To which I say, “Amen, Professor Walter.”

As I Wish

I just finished one of the most enjoyable reads I’ve had in a long time. It wasn’t just the book by itself, but the entire experience. It combined two of my great joys: books and film. This was a book about the making of a film from a book. The book and film are “The Princess Bride”.

pb2

“The Princess Bride” is among my favorite films. In fact, I consider it a perfect film. Every part of this movie is as good as it could possibly be. William Goldman’s original book is great, his screenplay brilliant, the cast impeccable, Rob Reiner’s direction inspired. It’s funny, exciting, romantic, poignant, and very, very smart. Reading about what went on behind all that merely added to the whole package.

asyouwishCary Elwes, who exquisitely portrayed farm boy Westley, the Man in Black, and Dread Pirate Roberts wrote “As You Wish: Inconceivable Tales from the Making of the Princess Bride” – as unwieldy a title as your bound to find, yet appropriate for this tale. It’s a memoir of his experiences as a very young actor in his first starring role.

Although the movie is now (can it possibly be?) 27 years old, his recollections, like the movie itself, have the freshness of today. He captures the same innocence, excitement, and naiveté with which he approached the filming. It had all the immediacy and enthusiasm of a kid’s essay about hitting the winning home run in a little league game. But that little league game didn’t go on to become one of the most precious cultural icons in American history.

Clearly, making the movie was as much fun as watching it. I have to confess a bit of envy as I read. Those are the kinds of experiences anyone who loves film would love to be part of. In my own life, I’ve experienced the fun, camaraderie, and passion that goes into a dramatic presentation. It’s really quite unparalleled. I couldn’t even imagine what it must have been like to be involved in something as magical as “Bride”. At least, I couldn’t until I read Elwes’s wonderful book.

If you don’t like the movie – an “inconceivable” thought – I suppose the book won’t mean much to you either. Clearly, you don’t have a beating heart. If, however, you’re a fan of Fezzik, Vizzini, Miracle Max, Inigo Montoya, and all the rest, this is a must-read.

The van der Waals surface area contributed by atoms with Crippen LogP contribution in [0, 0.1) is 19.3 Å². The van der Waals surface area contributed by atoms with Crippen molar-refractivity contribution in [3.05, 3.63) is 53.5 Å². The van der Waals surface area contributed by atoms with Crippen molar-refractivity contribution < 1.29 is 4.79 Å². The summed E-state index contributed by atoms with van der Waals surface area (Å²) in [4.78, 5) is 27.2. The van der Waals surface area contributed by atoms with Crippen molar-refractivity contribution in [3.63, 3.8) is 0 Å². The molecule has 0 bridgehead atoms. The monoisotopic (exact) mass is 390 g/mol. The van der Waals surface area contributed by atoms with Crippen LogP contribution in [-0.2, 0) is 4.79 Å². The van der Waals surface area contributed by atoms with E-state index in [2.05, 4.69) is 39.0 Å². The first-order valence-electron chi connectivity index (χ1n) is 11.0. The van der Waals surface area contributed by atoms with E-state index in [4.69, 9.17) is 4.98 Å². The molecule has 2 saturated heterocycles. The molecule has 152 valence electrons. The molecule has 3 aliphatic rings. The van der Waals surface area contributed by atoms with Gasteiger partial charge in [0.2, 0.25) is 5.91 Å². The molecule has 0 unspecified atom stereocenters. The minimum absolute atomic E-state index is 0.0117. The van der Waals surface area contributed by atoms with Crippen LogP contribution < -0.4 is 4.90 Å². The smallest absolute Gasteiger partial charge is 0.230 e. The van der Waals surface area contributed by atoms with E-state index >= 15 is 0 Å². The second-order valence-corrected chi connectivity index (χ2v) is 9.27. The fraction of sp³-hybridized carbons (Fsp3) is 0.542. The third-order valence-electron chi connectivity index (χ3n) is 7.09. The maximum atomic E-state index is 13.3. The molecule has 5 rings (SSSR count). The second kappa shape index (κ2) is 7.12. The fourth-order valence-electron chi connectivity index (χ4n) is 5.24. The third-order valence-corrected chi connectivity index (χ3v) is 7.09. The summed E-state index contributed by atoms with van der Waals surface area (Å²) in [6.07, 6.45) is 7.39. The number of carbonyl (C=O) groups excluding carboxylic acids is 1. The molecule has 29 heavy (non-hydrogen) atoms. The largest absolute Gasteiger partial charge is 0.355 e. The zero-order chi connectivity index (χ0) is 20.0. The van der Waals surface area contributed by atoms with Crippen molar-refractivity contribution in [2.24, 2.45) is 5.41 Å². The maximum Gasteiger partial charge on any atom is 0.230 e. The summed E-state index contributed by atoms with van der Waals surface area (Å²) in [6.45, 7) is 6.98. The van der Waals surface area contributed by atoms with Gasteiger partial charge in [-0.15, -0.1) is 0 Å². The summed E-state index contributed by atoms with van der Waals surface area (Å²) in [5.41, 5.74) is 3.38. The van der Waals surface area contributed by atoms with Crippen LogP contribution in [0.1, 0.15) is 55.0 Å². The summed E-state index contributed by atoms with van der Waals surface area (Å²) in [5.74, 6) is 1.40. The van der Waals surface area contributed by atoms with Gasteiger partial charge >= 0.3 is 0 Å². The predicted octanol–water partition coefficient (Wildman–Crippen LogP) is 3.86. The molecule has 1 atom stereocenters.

Anyone who tells you different is selling something.

Special edition*: Grass roots

If you live anywhere in New England, you can’t help hearing about the Market Basket soap opera. In fact, you can’t help hearing about it no matter where you live. I’ve seen articles in Time and the Wall Street Journal, as well as newspapers as far away as New Zealand covering this tawdry debacle.

I’ll declare my sentiments up front. I’m a huge fan of the old MB. I shop there and have for the past thirty or so years. The DeMoulas family is clearly dysfunctional, but the ASD side of it (if you’ve been studying the cast of characters in your program) is delusional, stupid, and possibly even evil. (The distinction is subtle, one I plan to discuss in a future post.) The employees, the customers, and even local pols have made it clear by the proverbial overwhelming majority, that the current board of directors of the company needs to put the old CEO, ATD, back into power.

So what’s this all about? Money? Clearly not. MB is losing ten million dollars a day. That’s $10,000,000 US. Every day. Now I’ve lost money in my day. Quarters slip behind the couch cushions, dollars stick together, and that kind of thing. But $10,000,000? As forgetful as I am, I can’t even imagine that. (“Honey, have you seen my ten million bucks? I had it in my jacket pocket this morning.” This concept deserves its own post.)

newsiesThe more I hear about this grass roots movement of a bunch of employees, the more I think of what I consider the single most underrated movie of all time, “Newsies”. The critics trashed the movie mercilessly when it was released 22 years ago, but I’ve never met a viewer who didn’t like it. I’m among them. To remind myself of how terrific the movie is, and to capture the parallels with the MB fiasco, I watched it again tonight.

It’s still great.

The songs will bounce around my head for at least a week, so catchy are they. The live musical version of the movie went on to win 2012 Tony Awards® for Best Score and Best Choreography. So I guess it’s not just me. This is a case where the self-proclaimed “experts” are simply wrong.

The connection to MB is best summarized in the following (slightly abridged) exchange between two of the striking newsies (kids who sell papers on the street) and Joseph Pulitzer, publisher of the NY World.

PULITZER: Anyone who doesn’t act in their own self interest is a fool.

DAVID: Then what does that make you?

PULITZER: What?

DAVID: You talk about self interest, but since the strike, your circulation’s been down 70%. Every day you’re losing thousands of dollars just to beat us out of one lousy tenth of a cent. Why?

JACK: You see, it ain’t about the money, Dave. If Joe gives in to nobodies like us, it means we got the power. And he can’t do that, no matter what it costs. Am I right, Joe?

If the current Board of Directors (who, to replace ATD, appointed co-CEO’s – now there’s a formula for success – one of whom was named one of the five worst CEO’s in 2012) cared about money, they’d give in to the employee’s demands yesterday. But that’s not what the fight is about. It’s about bitterness, power, revenge, hatred, and all sorts of other petty nonsense. Are these really adults?

Give me back my Market Basket!

*This is five days before my next scheduled post, but I couldn’t resist. The whole situation could change any minute.